Tag Archives: Healthy Diet

Health: ‘Gut Microbiomes – Enabler Of Longer Lives’

Microbiomes are complex microbial ecosystems, and amongst those found in and on human body, gut microbiome is the most complex. It performs important functions, and is increasingly recognized as a key element influencing long-life health. Specific nutritional components, such as prebiotics and probiotics, can be used to shape healthy gut microbiome. Nestlé Research has made significant contributions in this field for over 30 years.

Health: ‘What Influences Gut Microbiome’ (Video)

The microbiota is a dynamic community that evolves through the lifetime of an individual, being influenced by multiple factors. Nutrition is essential in the process of establishing a healthy gut microbiome, with a key role of breastfeeding in early months, and important role of diverse diet to stimulate maturation of diverse gut microbiome.

Prebiotics, probiotics and synbiotics are key tools to boost the development of an age-appropriate microbiota and its related benefits, like healthy immune development and a basis for a resilient microbiota throughout life.

Healthy Diets: Balanced Carbohydrate Ratio – Low Free Sugars + High Fiber

Are all carbohydrates equally important to you? Considering carbohydrate quantity but also quality has a crucial importance for a healthy and balanced nutrition. Balanced Carbohydrate Ratio has been developed and scientifically proven in order to identify products and diets with the most optimal carbohydrate content.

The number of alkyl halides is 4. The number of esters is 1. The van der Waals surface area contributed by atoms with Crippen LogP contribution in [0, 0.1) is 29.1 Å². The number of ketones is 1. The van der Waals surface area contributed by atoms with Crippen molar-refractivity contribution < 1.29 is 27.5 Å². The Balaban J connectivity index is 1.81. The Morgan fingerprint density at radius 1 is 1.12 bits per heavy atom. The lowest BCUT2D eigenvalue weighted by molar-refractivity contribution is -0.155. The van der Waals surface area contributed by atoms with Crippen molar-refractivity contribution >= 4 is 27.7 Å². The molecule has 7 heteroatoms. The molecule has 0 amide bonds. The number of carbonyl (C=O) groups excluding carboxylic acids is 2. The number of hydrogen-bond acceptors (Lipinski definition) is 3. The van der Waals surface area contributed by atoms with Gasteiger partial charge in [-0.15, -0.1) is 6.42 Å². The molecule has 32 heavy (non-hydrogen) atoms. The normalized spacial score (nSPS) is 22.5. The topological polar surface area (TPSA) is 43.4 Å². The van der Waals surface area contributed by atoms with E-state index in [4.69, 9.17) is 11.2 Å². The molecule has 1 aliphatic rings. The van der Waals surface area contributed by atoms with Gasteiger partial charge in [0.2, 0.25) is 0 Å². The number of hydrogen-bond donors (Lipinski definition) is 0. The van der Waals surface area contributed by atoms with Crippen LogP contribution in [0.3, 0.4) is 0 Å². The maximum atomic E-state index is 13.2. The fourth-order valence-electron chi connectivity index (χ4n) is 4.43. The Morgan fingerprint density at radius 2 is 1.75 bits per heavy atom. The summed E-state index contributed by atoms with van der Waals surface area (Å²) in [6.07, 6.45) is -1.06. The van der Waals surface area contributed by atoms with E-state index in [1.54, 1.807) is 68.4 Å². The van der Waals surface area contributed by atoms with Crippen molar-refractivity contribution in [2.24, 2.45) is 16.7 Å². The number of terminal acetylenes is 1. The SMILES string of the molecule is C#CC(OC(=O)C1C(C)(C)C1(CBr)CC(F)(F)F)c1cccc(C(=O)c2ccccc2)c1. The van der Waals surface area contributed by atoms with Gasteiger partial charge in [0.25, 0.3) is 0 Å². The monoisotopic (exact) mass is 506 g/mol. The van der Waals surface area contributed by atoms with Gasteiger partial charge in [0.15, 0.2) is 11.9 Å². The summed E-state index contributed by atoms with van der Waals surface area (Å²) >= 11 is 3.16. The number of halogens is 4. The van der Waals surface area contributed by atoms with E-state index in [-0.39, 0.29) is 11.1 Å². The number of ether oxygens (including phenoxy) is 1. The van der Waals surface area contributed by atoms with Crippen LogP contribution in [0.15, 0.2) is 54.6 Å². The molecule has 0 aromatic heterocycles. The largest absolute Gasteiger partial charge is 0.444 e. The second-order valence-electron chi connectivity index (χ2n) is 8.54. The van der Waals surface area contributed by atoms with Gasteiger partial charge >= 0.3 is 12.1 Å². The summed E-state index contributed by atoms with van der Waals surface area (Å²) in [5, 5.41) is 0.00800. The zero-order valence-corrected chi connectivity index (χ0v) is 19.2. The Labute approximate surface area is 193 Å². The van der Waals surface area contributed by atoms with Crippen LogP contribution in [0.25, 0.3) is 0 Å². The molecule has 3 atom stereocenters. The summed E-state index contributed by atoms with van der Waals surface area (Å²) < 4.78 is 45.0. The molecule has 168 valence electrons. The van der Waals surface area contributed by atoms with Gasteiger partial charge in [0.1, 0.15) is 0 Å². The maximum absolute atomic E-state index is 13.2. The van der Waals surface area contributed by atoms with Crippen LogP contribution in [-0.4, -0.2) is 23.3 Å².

Nutrition: ‘Healthy Eating With Diabetes’ (Video)

Making changes in the way you eat can be difficult. Learn about small steps for healthy eating to help you manage your weight. For more information, visit https://www.niddk.nih.gov/health-info…

Infographics: “Reducing Salt In Diet & Foods To Improve Blood Pressure”

Tip To Improve Blood Pressure - Infographic - Eufic

Does reducing salt improve our blood pressure?

There is consistent evidence that moderate reductions (i.e. a decrease of 3 to 5 g or ½ to 1 teaspoon a day) in salt intake can lead to a reduction in blood pressure.5,6 However, these effects may not be the same for everyone and will depend on an individual’s starting blood pressure (greater benefits are seen in those with higher blood pressure), their current level of salt intake, genetics, disease status and medication use.

It is important to note that salt is not the only lifestyle factor that can influence our blood pressure. Other factors such as eating enough potassium, maintaining a healthy body weight, not smoking, and being physically active are also important when it comes to reducing blood pressure. You can find 7 lifestyle tips to help reduce blood pressure here.

High salt foods:

  • Processed meats such as bacon, salami, sausages and ham
  • Cheeses
  • Gravy granules, stock cubes, yeast extracts
  • Olives, pickles and other pickled foods
  • Salted and dry-roasted nuts and crisps
  • Salted and smoked meat and fish
  • Sauces: soy sauce, ketchup, mayonnaise, BBQ sauce

How Much Salt Is Too Much Salt - Infographic Eufic

What is salt?

Salt is the common name for sodium chloride (or NaCl). It consists of 40% sodium and 60% chloride. In other words, 2.5 g of salt contains 1 g of sodium and 1.5 g of chloride.

Why do we need salt?